Near the existing sluiceway a permeable layer of overburden existed that needed to be addressed by a closely spaced dewatering system. However, a sand and gravel layer, in thickness from inches to up to nine feet, was present at the overburden/rock interface at a depth from working grade that precluded single-stage wellpoint dewatering. A single- pipe eductor system was therefore specified.
A total of 85 ejectors were installed along benches upstream and downstream of the excavation. Sonic drilling methods were used to advance 6-inch boreholes at 5-foot spacing to top of rock. The wells consisted of a 3-inch diameter screen, ranging in length from 5-10 feet, and sand filter pack. Each ejector line was connected to a central surface pumping unit powered by commercial power with generator back-up. Iron build-up on the system was a concern and the ejector pipes were flushed as part of the maintenance program.
Systems Operation and Monitoring
Dewatering operations continued for 16 months until construction of the RCC structure reached an elevation where it could be backfilled. The total system ? deep wells, eductors and sumps? handled flows in excess of 4,000gpm at times. Pumped water was channeled to the existing sluice for discharge.
During dewatering operations, system efficiency was verified by data retrieved daily by the on-site engineer from an array of piezometers and three inclinometers. The piezometers were used to verify groundwater conditions and the efficiency of the dewatering systems. Inclinometers were monitored to check for ground movement on the existing dam embankment due to construction.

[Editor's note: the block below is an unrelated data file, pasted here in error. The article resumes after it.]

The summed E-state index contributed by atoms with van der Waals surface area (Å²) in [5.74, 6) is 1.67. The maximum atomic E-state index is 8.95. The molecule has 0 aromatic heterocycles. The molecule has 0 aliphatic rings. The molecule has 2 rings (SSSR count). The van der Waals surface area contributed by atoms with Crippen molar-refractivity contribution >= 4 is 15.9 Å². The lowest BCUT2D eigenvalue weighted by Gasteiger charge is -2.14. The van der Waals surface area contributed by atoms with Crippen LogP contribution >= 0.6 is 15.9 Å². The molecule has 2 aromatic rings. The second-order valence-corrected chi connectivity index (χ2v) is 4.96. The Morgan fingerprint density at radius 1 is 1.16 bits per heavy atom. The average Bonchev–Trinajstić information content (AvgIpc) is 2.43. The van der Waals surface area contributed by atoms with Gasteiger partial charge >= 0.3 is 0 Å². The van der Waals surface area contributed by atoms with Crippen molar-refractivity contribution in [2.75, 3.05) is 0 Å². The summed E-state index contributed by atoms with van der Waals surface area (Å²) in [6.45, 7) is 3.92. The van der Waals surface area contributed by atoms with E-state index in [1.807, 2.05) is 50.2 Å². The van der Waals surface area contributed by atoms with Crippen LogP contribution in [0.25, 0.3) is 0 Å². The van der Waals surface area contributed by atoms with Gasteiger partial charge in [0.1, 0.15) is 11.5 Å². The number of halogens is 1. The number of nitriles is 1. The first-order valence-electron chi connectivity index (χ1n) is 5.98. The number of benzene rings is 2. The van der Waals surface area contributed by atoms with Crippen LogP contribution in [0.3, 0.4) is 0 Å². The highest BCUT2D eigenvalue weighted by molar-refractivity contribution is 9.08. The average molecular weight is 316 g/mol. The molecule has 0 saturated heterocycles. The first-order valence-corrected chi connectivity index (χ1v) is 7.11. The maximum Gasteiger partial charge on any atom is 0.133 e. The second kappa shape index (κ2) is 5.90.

All wells were filled with cement grout and abandoned on site upon completion of the project.
Construction of the RCC structure encompassed the existing auxiliary spillway to the southeast of the dam and the in-service sluiceway to the northwest. With operational dewatering underway, Moretrench began installation of two soldier pile and lagging walls to support these structures during excavation to subgrade at depths of up to 35 feet.
The challenge here lay in that at both locations the walls turned a sharp angle. Moretrench worked with the TVA field crews to seamlessly coordinate the wall and anchor installation with the continued excavation in order to maintain the schedule.
W14 x 27 H-beams were drilled in place and socketed and concreted into the limestone rock. Due to the irregular rock surface, care and effort was made to structurally fit and install the 5000 square feet of lagging board required for the two walls.
Additional lateral wall restraint was provided by a total of 27, post-tensioned stranded anchors installed through previously welded-in-place walers and bonded in the underlying rock formation. Anchor design loads ranged from 105 to a maximum of 316 kips. Performance testing to 133% of design capacity was conducted on five spillway and two sluiceway anchors and the remainder proof-tested.